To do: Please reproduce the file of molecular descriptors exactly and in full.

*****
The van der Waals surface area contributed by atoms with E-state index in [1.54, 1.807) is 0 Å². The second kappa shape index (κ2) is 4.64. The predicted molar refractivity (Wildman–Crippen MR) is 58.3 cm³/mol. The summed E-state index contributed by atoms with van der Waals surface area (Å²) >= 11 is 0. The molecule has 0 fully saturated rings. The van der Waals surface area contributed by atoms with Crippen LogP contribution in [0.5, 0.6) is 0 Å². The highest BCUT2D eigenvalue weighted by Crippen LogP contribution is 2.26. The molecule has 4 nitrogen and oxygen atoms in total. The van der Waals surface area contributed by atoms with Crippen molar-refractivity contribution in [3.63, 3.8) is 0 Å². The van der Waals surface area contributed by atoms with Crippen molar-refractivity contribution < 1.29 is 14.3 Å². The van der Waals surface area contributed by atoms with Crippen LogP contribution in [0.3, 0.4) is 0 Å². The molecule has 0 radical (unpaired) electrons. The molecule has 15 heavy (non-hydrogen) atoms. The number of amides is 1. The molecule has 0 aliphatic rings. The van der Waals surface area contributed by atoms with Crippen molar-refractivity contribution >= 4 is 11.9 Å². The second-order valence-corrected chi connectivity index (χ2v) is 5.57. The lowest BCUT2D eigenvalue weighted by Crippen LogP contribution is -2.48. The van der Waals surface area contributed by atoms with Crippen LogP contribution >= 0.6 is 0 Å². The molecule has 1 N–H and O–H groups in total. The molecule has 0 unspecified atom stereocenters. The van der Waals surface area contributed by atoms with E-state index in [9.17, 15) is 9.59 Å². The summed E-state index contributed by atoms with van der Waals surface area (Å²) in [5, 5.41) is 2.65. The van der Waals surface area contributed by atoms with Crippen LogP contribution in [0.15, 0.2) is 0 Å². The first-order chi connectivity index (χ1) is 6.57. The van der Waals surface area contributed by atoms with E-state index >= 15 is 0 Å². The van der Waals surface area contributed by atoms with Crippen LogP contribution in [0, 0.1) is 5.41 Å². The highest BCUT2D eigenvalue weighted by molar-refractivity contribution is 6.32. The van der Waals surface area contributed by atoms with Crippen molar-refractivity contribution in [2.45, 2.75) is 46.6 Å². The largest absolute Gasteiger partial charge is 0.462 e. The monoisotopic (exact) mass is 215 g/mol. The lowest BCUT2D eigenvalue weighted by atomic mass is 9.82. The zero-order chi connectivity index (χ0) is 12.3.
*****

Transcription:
The van der Waals surface area contributed by atoms with E-state index in [1.54, 1.807) is 0 Å². The second kappa shape index (κ2) is 4.64. The predicted molar refractivity (Wildman–Crippen MR) is 58.3 cm³/mol. The summed E-state index contributed by atoms with van der Waals surface area (Å²) >= 11 is 0. The molecule has 0 fully saturated rings. The van der Waals surface area contributed by atoms with Crippen LogP contribution in [0.5, 0.6) is 0 Å². The highest BCUT2D eigenvalue weighted by Crippen LogP contribution is 2.26. The molecule has 4 nitrogen and oxygen atoms in total. The van der Waals surface area contributed by atoms with Crippen molar-refractivity contribution in [3.63, 3.8) is 0 Å². The van der Waals surface area contributed by atoms with Crippen molar-refractivity contribution < 1.29 is 14.3 Å². The van der Waals surface area contributed by atoms with Crippen LogP contribution in [0.3, 0.4) is 0 Å². The molecule has 0 radical (unpaired) electrons. The molecule has 15 heavy (non-hydrogen) atoms. The number of amides is 1. The molecule has 0 aliphatic rings. The van der Waals surface area contributed by atoms with Crippen molar-refractivity contribution >= 4 is 11.9 Å². The second-order valence-corrected chi connectivity index (χ2v) is 5.57. The lowest BCUT2D eigenvalue weighted by Crippen LogP contribution is -2.48. The van der Waals surface area contributed by atoms with Crippen LogP contribution >= 0.6 is 0 Å². The molecule has 1 N–H and O–H groups in total. The molecule has 0 unspecified atom stereocenters. The van der Waals surface area contributed by atoms with E-state index in [9.17, 15) is 9.59 Å². The summed E-state index contributed by atoms with van der Waals surface area (Å²) in [5, 5.41) is 2.65. The van der Waals surface area contributed by atoms with Crippen LogP contribution in [0.15, 0.2) is 0 Å². The first-order chi connectivity index (χ1) is 6.57. The van der Waals surface area contributed by atoms with E-state index >= 15 is 0 Å². The van der Waals surface area contributed by atoms with Crippen LogP contribution in [0, 0.1) is 5.41 Å². The highest BCUT2D eigenvalue weighted by molar-refractivity contribution is 6.32. The van der Waals surface area contributed by atoms with Crippen molar-refractivity contribution in [2.45, 2.75) is 46.6 Å². The largest absolute Gasteiger partial charge is 0.462 e. The monoisotopic (exact) mass is 215 g/mol. The lowest BCUT2D eigenvalue weighted by atomic mass is 9.82. The zero-order chi connectivity index (χ0) is 12.3.